Ultimately, if rigorously researched, a customer journey map is well worth the resources, time and effort that go into it and will help all areas of your organisation create better solutions to your customers’ problems, at each stage of their journey.

Customers have come to expect seamless experiences when interacting with brands, no matter which platform or device they’re using. This means that any weak-link in the chain of your customer journey can be the difference between a sale and an abandoned basket.

This could be sub-optimal website performance on certain devices, a lack of support on some channels leading to a bad experience, or even a disconnect between departments – for example, your sales and support teams not sharing information.

But customer journey maps aren’t just for identifying areas of improvement, they can also help your business define its strengths. Pinpointing the standout moments in your customer journey can help you incorporate them into other areas or set yourself apart from competitors.

What does a customer journey map look like?

There are many different ways customer journey maps can be visualised, from traditional atlas-style maps to topographical, climatic and political maps. Similarly, there are also many different types of customer journey maps including:

  • A linear map that simply demonstrates how a customer moves from their initial interaction with a brand to post-sales support and all the touchpoints in between.
  • A circular map that highlights the need to engage the customer beyond the moment a sale is made, in order to secure repeat business.
  • An illustrated map that represents more active or practical journeys and helps to convey the actions and emotions of customers.
  • A video map that better captures emotion than static imagery, to help employees understand the customer experience at a more personal level  making for highly engaging content.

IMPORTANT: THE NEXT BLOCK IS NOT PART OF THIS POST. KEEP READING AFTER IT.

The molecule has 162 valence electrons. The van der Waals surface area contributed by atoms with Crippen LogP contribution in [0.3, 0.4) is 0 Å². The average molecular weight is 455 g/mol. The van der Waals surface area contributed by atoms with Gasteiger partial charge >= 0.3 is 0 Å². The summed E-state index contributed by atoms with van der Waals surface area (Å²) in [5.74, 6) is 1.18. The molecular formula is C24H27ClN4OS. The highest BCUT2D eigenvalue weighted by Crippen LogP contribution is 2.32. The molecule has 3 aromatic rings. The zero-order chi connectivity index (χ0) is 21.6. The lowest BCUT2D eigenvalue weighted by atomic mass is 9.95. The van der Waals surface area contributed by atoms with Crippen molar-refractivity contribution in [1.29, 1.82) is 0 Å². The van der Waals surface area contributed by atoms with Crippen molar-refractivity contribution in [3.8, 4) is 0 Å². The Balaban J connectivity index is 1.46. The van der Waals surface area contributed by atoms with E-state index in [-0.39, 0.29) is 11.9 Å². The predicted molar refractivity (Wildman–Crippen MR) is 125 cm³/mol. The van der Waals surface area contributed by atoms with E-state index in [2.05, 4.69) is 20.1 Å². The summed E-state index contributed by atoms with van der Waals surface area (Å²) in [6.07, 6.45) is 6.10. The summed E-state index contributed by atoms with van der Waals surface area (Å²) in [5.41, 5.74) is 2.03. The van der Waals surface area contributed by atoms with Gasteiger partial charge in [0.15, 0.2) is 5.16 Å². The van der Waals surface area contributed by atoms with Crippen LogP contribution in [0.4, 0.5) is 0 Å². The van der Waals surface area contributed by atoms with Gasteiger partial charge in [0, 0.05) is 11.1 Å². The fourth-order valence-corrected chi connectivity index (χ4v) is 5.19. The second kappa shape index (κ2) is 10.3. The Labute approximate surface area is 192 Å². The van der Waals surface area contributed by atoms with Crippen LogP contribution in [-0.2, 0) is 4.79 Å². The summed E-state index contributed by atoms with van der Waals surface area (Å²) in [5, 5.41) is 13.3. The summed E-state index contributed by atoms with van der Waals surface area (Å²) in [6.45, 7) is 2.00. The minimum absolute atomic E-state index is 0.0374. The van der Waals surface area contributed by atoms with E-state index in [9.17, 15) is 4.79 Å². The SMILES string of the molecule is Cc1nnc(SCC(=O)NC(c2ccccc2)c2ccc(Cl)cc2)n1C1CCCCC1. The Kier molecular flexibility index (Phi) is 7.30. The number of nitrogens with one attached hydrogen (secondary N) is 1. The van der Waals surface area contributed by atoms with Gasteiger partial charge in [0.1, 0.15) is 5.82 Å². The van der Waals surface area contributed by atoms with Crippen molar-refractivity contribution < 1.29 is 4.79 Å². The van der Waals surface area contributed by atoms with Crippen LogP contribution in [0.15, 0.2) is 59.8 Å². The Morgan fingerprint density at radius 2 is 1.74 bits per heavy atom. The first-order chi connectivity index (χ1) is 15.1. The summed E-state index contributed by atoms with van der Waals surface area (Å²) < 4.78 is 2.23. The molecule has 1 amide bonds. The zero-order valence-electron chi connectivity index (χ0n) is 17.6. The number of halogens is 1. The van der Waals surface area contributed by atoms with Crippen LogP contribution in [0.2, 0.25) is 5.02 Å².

The right map for you will depend on your company culture, your resources and your preferences, but ultimately the layout doesn’t matter as long as the map effectively communicates customers’ needs, challenges, and feelings about their experience.


Managing the modern customer journey is a very different task from that of even a decade ago, with touchpoints occurring across a multitude of devices and channels, often outside of traditional working hours.

Providing the seamless experience that customers expect can therefore be a challenge for any organisation that doesn’t fully understand where gaps and disconnects might exist.  

Customer Journey Mapping is a vital tool for gaining the insight required to optimise the entire customer experience and ensure customers are completely satisfied throughout their interactions with your business.  

Whether you need us to consult, advise, or conduct the process for you, we can assist you with your customer journey map as much or as little as you like – and you can get started right now by downloading our Introduction to Customer Journey Mapping ebook.

eBook Introduction to Customer Journey Mapping Help create a customer  experience that drives results for your brand.  Download now